How Logic Works – Informal Logic

appeal to authority - doctors and camels

While Formal fallacies are a matter of invalid form. Informal fallacies are a matter of unclear expression.

An informal fallacy involves such things as: the misuse of language — words or grammar, misstatements of fact or opinion, misconceptions due to underlying presuppositions, or plain old made up bullshit.

An easy example of an informal fallacy is to mistake the word “informal” (in informal fallacy) to mean inferior, casual or otherwise less important. In reality, it only means that our focus is not on the form of the argument, but on the meaning of the argument.

Some classic examples of inductive arguments:

Informal logic


Logic teaches you how to argue.
Arguing leads to truth.
Teaching people logic is productive.

In the above example, we are using the definition of argue as follows:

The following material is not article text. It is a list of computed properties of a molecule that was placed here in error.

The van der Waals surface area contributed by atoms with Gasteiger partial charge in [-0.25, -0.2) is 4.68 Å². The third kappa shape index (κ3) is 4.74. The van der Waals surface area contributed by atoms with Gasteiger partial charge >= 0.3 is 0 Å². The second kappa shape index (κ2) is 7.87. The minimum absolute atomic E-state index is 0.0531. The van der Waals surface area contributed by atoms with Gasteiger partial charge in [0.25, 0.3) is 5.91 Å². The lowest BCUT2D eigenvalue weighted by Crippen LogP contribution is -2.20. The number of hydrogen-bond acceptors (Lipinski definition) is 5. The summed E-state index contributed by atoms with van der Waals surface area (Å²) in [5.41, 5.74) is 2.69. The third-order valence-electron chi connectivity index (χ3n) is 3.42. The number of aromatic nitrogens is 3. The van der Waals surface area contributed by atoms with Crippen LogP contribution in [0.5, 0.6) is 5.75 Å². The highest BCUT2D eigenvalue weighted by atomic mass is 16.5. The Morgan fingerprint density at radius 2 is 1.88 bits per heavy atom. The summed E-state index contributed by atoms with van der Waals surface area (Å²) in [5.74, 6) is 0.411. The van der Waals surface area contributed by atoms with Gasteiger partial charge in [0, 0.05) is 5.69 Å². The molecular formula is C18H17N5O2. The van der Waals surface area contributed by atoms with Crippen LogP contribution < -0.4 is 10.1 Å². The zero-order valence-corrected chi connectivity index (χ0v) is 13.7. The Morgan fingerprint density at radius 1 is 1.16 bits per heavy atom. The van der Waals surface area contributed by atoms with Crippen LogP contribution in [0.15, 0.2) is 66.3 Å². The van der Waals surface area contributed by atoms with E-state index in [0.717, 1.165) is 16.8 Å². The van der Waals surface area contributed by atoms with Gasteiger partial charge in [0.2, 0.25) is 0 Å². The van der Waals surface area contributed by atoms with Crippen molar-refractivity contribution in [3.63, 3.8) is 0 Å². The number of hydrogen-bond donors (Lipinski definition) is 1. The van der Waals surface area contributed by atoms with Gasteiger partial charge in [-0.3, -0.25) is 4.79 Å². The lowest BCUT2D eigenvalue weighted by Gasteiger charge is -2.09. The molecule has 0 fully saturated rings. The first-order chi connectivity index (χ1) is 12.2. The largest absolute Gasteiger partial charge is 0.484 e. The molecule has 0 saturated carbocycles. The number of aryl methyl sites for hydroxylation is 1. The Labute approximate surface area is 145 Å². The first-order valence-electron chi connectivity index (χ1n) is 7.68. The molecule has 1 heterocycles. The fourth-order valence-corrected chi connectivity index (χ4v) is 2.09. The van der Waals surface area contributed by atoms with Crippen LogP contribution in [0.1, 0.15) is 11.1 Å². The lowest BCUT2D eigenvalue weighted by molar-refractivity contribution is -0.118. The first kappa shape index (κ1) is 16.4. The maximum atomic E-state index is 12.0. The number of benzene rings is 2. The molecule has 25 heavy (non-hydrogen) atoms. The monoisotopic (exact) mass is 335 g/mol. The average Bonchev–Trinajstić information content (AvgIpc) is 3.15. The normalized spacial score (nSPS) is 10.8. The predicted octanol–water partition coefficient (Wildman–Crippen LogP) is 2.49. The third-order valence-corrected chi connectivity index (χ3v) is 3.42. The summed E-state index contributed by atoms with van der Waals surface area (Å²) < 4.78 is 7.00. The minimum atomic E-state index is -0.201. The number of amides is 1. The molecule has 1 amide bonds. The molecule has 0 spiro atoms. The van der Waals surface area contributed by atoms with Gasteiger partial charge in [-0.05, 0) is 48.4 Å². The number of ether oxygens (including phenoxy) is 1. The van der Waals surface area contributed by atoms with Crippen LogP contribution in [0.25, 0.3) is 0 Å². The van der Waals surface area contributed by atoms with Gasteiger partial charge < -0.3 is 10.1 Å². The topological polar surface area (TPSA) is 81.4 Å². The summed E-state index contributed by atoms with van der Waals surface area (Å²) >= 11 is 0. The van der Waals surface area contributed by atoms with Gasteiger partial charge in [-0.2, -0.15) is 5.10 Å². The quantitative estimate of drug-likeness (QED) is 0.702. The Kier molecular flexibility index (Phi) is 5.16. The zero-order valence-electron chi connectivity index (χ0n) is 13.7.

A course of reasoning aimed at demonstrating a truth or falsehood; the methodical process of logical reasoning

This meaning of arguing is in-line with the use of logic and is an accurate use of the word argue.


Logic teaches you how to argue.
Arguing gets us nowhere.
Teaching people logic is unproductive.


Although there is a colloqual meaning of argue referring to a ready disposition to fight, this is a misrepresentation of the word, one used to distract from the true use of logic, in this case it is used to place logic in an undeserved negative light.

You have likely heard or seen this common fallacy, which follows the same abuse of ambiguity, before:

Evolution is just a theory

In short, informal fallacies are invalid reasoning — arguments where the premises, even if factually correct, are misused in order to come to a poorly reasoned conclusion.

As with formal logic, while the conclusions may be true, their truth is not a result of the premises presented.

Informal fallacies, having many different categories, are the most difficult to detect and are where this site focuses. Check them out

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